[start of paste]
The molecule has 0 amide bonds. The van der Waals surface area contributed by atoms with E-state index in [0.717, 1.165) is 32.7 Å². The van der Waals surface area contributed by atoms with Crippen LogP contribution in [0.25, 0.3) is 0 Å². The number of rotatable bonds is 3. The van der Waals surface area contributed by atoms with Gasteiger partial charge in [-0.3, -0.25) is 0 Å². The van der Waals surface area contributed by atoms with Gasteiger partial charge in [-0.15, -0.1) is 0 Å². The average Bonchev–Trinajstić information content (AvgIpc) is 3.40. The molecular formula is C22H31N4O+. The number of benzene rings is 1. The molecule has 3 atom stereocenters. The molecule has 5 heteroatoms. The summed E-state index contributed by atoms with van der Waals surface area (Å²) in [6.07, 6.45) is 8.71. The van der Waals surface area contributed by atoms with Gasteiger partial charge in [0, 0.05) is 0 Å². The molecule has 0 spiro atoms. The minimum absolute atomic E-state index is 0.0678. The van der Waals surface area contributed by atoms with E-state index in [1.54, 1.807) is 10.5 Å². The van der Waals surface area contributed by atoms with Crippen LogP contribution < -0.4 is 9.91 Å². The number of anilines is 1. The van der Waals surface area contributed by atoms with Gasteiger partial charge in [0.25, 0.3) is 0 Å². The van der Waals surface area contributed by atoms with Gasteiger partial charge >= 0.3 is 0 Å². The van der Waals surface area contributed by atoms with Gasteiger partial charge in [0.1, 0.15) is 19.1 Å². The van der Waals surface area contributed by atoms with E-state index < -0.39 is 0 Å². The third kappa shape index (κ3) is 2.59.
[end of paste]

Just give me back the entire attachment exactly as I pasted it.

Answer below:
The molecule has 0 amide bonds. The van der Waals surface area contributed by atoms with E-state index in [0.717, 1.165) is 32.7 Å². The van der Waals surface area contributed by atoms with Crippen LogP contribution in [0.25, 0.3) is 0 Å². The number of rotatable bonds is 3. The van der Waals surface area contributed by atoms with Gasteiger partial charge in [-0.3, -0.25) is 0 Å². The van der Waals surface area contributed by atoms with Gasteiger partial charge in [-0.15, -0.1) is 0 Å². The average Bonchev–Trinajstić information content (AvgIpc) is 3.40. The molecular formula is C22H31N4O+. The number of benzene rings is 1. The molecule has 3 atom stereocenters. The molecule has 5 heteroatoms. The summed E-state index contributed by atoms with van der Waals surface area (Å²) in [6.07, 6.45) is 8.71. The van der Waals surface area contributed by atoms with Gasteiger partial charge in [0, 0.05) is 0 Å². The molecule has 0 spiro atoms. The minimum absolute atomic E-state index is 0.0678. The van der Waals surface area contributed by atoms with E-state index in [1.54, 1.807) is 10.5 Å². The van der Waals surface area contributed by atoms with Crippen LogP contribution < -0.4 is 9.91 Å². The number of anilines is 1. The van der Waals surface area contributed by atoms with Gasteiger partial charge in [0.25, 0.3) is 0 Å². The van der Waals surface area contributed by atoms with Gasteiger partial charge >= 0.3 is 0 Å². The van der Waals surface area contributed by atoms with Gasteiger partial charge in [0.1, 0.15) is 19.1 Å². The van der Waals surface area contributed by atoms with E-state index < -0.39 is 0 Å². The third kappa shape index (κ3) is 2.59.